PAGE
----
01 May 2009

John Brown House, Chambersburg, Pennsylvania

Kent Courtney and tour group in a bedroom in John Brown House
Photograph courtesy Randolph Harris

Kent Courtney examines early print of Thaddeus Stevens in Ritner Parlor
Photograph courtesy Randolph Harris

Kent Courtney in the girl's room of John Brown House
Photograph courtesy Randolph Harris

Exterior View of John Brown House, Chambersburg, PA
Mary Ritner Boardinghouse, 224 East King Street
Photo by Kent Courtney

From the Pennsylvania Humanities Council Brochure:

The John Brown House

Largely unnoticed on a side street in the quiet town of Chambersburg is a small house that played a critical role in the history of our nation. In 1859 it was a boardinghouse owned by the widow, Mary Ritner, whose late husband had been sympathetic to the abolitionist cause and who, it was said, had been a conductor on the Underground Railroad.

That may have been what drew John Brown and several of his accomplices to stay at the house when he was looking for a secure site from which to plan his raid on the federal arsenal at Harpers Ferry.

Uncertain Ground for Abolitionists

Chambersburg, which lies only eleven miles north of the Mason-Dixon line, was uncertain ground for those with abolitionist sentiments. In the summer of 1859, there appeared in the streets an old gentleman sporting a white beard and driving a canvas-covered wagon.

He was known to the townspeople as Isaac Smith. John Brown (alias Isaac Smith), and his Secretary of War, John Henri Kagi, were able to travel about freely moving stocks of weapons through Franklin County to the Kennedy Farmhouse that John Brown rented four miles north of Harpers Ferry.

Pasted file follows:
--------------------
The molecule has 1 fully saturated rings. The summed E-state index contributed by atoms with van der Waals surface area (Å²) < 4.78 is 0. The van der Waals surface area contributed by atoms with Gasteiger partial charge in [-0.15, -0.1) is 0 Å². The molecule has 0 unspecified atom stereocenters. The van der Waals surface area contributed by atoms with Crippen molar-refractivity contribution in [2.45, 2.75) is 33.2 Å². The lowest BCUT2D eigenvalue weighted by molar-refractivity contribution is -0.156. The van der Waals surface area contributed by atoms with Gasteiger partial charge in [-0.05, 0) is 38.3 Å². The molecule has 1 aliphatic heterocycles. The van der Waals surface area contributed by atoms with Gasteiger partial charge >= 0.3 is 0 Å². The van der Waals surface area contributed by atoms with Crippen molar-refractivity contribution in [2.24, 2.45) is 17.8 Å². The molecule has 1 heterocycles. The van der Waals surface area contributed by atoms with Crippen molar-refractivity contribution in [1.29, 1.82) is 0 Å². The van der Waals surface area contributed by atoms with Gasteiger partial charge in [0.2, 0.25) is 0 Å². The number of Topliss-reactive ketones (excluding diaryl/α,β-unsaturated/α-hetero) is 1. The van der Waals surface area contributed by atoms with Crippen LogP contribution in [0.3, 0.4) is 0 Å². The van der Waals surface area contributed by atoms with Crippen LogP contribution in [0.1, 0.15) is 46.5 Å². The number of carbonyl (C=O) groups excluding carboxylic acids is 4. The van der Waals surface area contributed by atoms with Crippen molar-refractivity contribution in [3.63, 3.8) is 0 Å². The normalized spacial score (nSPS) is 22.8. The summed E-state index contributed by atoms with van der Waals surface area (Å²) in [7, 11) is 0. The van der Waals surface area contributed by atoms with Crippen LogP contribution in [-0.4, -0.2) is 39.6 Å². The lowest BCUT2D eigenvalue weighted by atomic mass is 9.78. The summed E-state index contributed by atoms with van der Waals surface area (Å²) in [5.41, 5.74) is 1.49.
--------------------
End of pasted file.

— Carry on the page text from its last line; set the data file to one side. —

Price on John Brown's Head

A wanted murderer in Kansas for hacking pro-slavery sympathizers to death, John Brown had vowed to consecrate his life to the destruction of slavery. The Ritner boardinghouse provided the link between the beginning of his war against slavery in Kansas and the end of it in Harpers Ferry.

Frederick Douglass

In the middle of August, 1859, John Brown summoned Frederick Douglass to Chambersburg where they met at a local quarry for two days. Douglass wrote, "Brown was always well armed and regarded strangers with suspicioun." Brown spoke of his plans, and asked Douglass for his help. But, Douglass refused calling it "sheer madness", and "treason", and said that slavery must be abolished in other ways.

1 comment:

  1. Actually, Chambersburg lies about 15 miles north of the Mason-Dixon line. I'll be changing that on our web site and you probably should as well and it wouldn't hurt to give us some credit as you will find some of that on our CD and some on http://johnbrownhouse.tripod.com/1d6.html

    Bob Windemuth, Franklin County Historical Society - Kittochtinny.